How To Reduce Your Carbon Footprint
Have you ever wondered how to reduce your carbon footprint? That is one of the questions our air conditioning professionals get asked all the time. When you make a change to #geothermal heating or cooling, you are reducing your carbon footprint because you’re not using any fossil fuels to heat and cool your home.
Geothermal energy is energy that is pulled from the heat of the earth and it’s being generated in a way that is detrimental to the environment. It’s efficient and it’s a way to heat and cool your home in a way that also helps pay you back for the investment you’ve made in the system.
Today though, let’s talk about ways to be more efficient in:
- Using appliances in your home
The more efficient you can be when you heat and cool and use appliances in the house or your commercial building the better off the environment is and the more money you will save with your heating and cooling bills. That is a win-win.
There are standards set by the Department of Energy that help the HVAC industry work with homeowners and business owners to heat and cool their homes and offices and use energy in the most efficient way possible.
One thing our HVAC and geothermal energy professionals discuss is that bigger is not better when it comes to an HVAC unit — the unit needs to be sized to the amount of space it will be heating and cooling. If you get a unit that is too large or too small it will have to work harder to perform its task and that will cost you more than you have to pay and that also increases your carbon footprint.
How To Reduce Your Carbon Footprint
Here are a few terms you may hear an HVAC professional mention when you meet with him or her.
- Energy Efficiency Ratio (EER) will let you know how much cooling you will get for every dollar you spend on electricity. The EER rating is determined on the season’s hottest day of the year.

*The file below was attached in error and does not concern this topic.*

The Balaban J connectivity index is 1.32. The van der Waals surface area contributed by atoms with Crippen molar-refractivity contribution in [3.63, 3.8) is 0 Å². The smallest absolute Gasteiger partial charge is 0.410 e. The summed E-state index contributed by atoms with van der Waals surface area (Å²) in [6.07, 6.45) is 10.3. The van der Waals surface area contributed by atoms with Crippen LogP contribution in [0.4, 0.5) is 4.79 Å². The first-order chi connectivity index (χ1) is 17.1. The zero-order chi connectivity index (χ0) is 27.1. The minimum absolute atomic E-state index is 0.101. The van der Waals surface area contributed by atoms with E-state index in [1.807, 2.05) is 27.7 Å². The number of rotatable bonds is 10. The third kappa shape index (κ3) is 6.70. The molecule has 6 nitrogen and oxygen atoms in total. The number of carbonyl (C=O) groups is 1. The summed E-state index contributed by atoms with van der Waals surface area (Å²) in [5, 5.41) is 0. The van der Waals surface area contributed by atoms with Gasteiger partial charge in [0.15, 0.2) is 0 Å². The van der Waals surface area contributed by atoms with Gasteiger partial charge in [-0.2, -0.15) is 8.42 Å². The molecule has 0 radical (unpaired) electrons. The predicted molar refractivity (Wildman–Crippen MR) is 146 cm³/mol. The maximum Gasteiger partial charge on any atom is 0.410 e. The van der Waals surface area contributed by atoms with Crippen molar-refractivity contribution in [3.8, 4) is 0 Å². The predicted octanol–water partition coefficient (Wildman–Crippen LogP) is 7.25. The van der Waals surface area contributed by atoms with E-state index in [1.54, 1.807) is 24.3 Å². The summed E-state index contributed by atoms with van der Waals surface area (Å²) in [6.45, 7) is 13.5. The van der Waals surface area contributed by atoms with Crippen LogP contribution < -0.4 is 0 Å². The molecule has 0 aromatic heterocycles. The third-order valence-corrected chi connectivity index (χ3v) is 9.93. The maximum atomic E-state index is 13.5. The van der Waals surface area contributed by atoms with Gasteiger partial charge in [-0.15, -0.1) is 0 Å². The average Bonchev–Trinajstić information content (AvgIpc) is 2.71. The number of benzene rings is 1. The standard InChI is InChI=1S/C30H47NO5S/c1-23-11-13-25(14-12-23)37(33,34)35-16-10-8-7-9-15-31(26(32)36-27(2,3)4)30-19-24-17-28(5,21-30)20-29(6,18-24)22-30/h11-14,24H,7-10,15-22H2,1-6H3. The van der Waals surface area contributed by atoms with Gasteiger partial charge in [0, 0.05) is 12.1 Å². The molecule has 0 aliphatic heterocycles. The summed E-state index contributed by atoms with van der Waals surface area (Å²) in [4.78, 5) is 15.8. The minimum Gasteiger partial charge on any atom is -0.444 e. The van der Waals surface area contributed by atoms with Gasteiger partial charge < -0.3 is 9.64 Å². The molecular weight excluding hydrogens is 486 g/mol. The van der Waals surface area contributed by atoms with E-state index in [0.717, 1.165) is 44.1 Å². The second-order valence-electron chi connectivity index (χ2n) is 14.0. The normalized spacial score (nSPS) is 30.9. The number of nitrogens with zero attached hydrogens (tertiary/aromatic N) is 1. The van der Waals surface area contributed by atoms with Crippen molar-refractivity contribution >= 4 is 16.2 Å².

- Seasonal Energy Efficiency Ratio (SEER) this rating is the one given following an average of an entire heating and cooling system. SEER ranges from 13-22 (22 is the highest efficiency rating)
- Energy Star rating. Chances are when you purchase an appliance — stove, refrigerator, washer and dryer you will see the Energy Star rating on the item. This designation is set by the Environmental Protection Agency and makes note of appliances that either meet or exceed the guidelines set for high energy efficiency. You may pay more for an Energy Star rated appliance, BUT the money you save in the long run will pay for itself in savings.
- The heating seasonal performance factor (HSPF) is how the efficiency of the heat pump component is rated. These units range in efficiency, but one that is 7.5 HSPF or higher is more energy-efficient than a lower-rated one.
- MERV — the minimum efficiency reporting value is something we’ve written about before and is a rating given to the efficiency of a filter used in an HVAC unit. MERV ratings range from 1 to 16 (one is the lowest, 16 the highest) Bear in mind that using the highest MERV rated filter may sound ideal, but may not be the best for your needs — ask us what you should use and why.
If you have questions about updating and upgrading your equipment or if you want to schedule an inspection and cleaning, give us a call.
Our goal is to educate our customers about energy and home comfort issues (specific to HVAC systems). For information about zoning systems and other HVAC topics,download our free Home Comfort Resource guide.
Considering an upgrade or update to your commercial HVAC unit? Give our air conditioning service technicians a call today.
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Don't miss out! Like us on Facebook or subscribe to our RSS Feed on Feed Burner and get our latest posts. Our symbiontairconditioning.com blog includes posts about topics related to air conditioning and our company. Posts about additional topics can be found on our main company blog at symbiontservice.com/blog/.